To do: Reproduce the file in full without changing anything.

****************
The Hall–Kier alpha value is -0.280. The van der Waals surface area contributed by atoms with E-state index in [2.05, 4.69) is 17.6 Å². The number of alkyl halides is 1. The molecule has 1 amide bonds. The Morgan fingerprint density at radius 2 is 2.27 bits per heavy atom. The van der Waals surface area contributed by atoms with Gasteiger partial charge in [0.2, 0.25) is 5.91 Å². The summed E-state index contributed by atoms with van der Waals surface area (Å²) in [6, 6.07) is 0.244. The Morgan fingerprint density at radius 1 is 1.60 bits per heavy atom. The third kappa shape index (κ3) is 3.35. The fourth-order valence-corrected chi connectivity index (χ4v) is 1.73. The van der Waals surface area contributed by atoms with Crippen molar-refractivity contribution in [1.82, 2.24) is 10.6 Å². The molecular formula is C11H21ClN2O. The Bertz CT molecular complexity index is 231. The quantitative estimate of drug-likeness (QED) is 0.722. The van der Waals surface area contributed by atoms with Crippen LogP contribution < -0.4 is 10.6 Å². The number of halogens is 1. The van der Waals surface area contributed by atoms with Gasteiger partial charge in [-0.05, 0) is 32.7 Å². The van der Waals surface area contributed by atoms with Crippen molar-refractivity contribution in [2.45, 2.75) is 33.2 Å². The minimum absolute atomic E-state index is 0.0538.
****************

The Hall–Kier alpha value is -0.280. The van der Waals surface area contributed by atoms with E-state index in [2.05, 4.69) is 17.6 Å². The number of alkyl halides is 1. The molecule has 1 amide bonds. The Morgan fingerprint density at radius 2 is 2.27 bits per heavy atom. The van der Waals surface area contributed by atoms with Gasteiger partial charge in [0.2, 0.25) is 5.91 Å². The summed E-state index contributed by atoms with van der Waals surface area (Å²) in [6, 6.07) is 0.244. The Morgan fingerprint density at radius 1 is 1.60 bits per heavy atom. The third kappa shape index (κ3) is 3.35. The fourth-order valence-corrected chi connectivity index (χ4v) is 1.73. The van der Waals surface area contributed by atoms with Crippen molar-refractivity contribution in [1.82, 2.24) is 10.6 Å². The molecular formula is C11H21ClN2O. The Bertz CT molecular complexity index is 231. The quantitative estimate of drug-likeness (QED) is 0.722. The van der Waals surface area contributed by atoms with Crippen LogP contribution < -0.4 is 10.6 Å². The number of halogens is 1. The van der Waals surface area contributed by atoms with Gasteiger partial charge in [-0.05, 0) is 32.7 Å². The van der Waals surface area contributed by atoms with Crippen molar-refractivity contribution in [2.45, 2.75) is 33.2 Å². The minimum absolute atomic E-state index is 0.0538.